LEWISTON — Mayor Robert Macdonald met with a group of asylum-seeking immigrants for two hours Wednesday afternoon discussing ways to preserve city General Assistance payments.
Macdonald said he expects the City Council will vote on whether to change city policy and begin denying payments to undocumented immigrants at its next meeting. The council's next scheduled meeting is July 15.
"Unless something happens between now and then, we'll have to make a decision," Macdonald said.
Macdonald has said he supports Maine Gov. Paul LePage's efforts to deny General Assistance benefits for non-citizens who do not have proper paperwork.
The governor announced last month that the state would stop reimbursing Maine's cities and towns for aid paid to undocumented non-citizens and people seeking asylum. That could mean a cut to the city of up to $170,000, Macdonald said.
LePage later declared the state would suspend all General Assistance reimbursement to cities that continue to give aid to undocumented non-citizens. That could mean a $550,000 cut in state aid to Lewiston.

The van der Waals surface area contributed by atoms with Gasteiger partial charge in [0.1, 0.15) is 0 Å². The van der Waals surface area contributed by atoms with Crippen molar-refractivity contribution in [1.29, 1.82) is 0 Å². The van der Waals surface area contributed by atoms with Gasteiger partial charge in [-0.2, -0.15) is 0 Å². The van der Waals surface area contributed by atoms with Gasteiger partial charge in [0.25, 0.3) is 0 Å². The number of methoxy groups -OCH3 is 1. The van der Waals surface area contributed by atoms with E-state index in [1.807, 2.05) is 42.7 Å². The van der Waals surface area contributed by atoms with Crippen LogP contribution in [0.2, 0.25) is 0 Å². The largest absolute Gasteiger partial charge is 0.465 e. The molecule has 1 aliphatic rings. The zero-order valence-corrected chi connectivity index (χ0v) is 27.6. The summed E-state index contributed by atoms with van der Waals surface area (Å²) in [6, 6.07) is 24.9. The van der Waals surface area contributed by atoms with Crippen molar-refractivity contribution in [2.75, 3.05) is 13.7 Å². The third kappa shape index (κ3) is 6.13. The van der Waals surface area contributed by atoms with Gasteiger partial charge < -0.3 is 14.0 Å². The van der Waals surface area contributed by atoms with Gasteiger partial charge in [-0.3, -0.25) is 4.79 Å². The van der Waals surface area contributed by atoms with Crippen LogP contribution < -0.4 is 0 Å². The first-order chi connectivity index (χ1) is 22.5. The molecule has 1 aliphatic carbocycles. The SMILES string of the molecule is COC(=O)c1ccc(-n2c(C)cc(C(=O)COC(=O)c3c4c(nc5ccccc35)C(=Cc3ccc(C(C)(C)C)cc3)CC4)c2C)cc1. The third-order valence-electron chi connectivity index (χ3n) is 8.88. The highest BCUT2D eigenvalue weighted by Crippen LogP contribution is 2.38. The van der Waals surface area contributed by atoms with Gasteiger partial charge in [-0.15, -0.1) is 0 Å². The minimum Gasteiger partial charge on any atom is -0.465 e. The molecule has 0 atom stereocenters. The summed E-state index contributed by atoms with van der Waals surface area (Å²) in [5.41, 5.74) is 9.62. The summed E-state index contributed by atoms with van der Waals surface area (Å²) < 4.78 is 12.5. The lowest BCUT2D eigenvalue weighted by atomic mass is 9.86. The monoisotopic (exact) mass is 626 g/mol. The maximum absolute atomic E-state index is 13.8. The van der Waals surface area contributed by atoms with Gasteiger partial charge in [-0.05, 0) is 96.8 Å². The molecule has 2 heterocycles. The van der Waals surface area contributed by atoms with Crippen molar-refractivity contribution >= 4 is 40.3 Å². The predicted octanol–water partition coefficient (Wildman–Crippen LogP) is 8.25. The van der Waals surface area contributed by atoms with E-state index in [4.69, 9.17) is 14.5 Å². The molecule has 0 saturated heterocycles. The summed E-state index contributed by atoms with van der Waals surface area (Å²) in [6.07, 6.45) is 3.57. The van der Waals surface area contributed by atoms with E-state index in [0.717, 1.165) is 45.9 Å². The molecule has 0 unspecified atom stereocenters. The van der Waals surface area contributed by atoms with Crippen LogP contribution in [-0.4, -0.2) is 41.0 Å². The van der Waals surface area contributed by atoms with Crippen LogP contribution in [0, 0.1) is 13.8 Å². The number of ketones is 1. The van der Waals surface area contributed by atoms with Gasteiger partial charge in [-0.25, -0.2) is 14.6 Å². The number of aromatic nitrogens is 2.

The Maine Municipal Association said Monday it would ask the Maine Superior Court to decide if LePage could make that kind of change.
"If there is a solution to it, it won't come up at the City Council," Macdonald said. "Whether there's an injunction filed or the MMA files their paperwork or the governor decides to cut us off if we don't comply, we'll abide by whatever that is. But we need to decide where we stand otherwise."
Macdonald said the group of asylum seekers requested the meeting with him.
Abdoulkader Abdillahi, an immigrant from Djibouti seeking asylum in Lewiston, said the meeting did not settle anything or change any opinions.
Macdonald said there is not much he can do at this point.
"I know they are aggravated with me, but I represent the whole City of Lewiston and that's a substantial amount of money that we're talking about," Macdonald said.
Macdonald said the city has reduced City Hall hours by one hour and eliminated four staff positions, including the recreation director, because of cuts in the new budget.
"So we have some problems here, in decreased services," Macdonald said. "And this is a pretty good chunk of change for us. We're not a wealthy community."
Macdonald said he's sympathetic with asylum seekers.
"The worst part for them is that they have skills that they could use here, but they can't get a job because they don't have work papers," Macdonald said.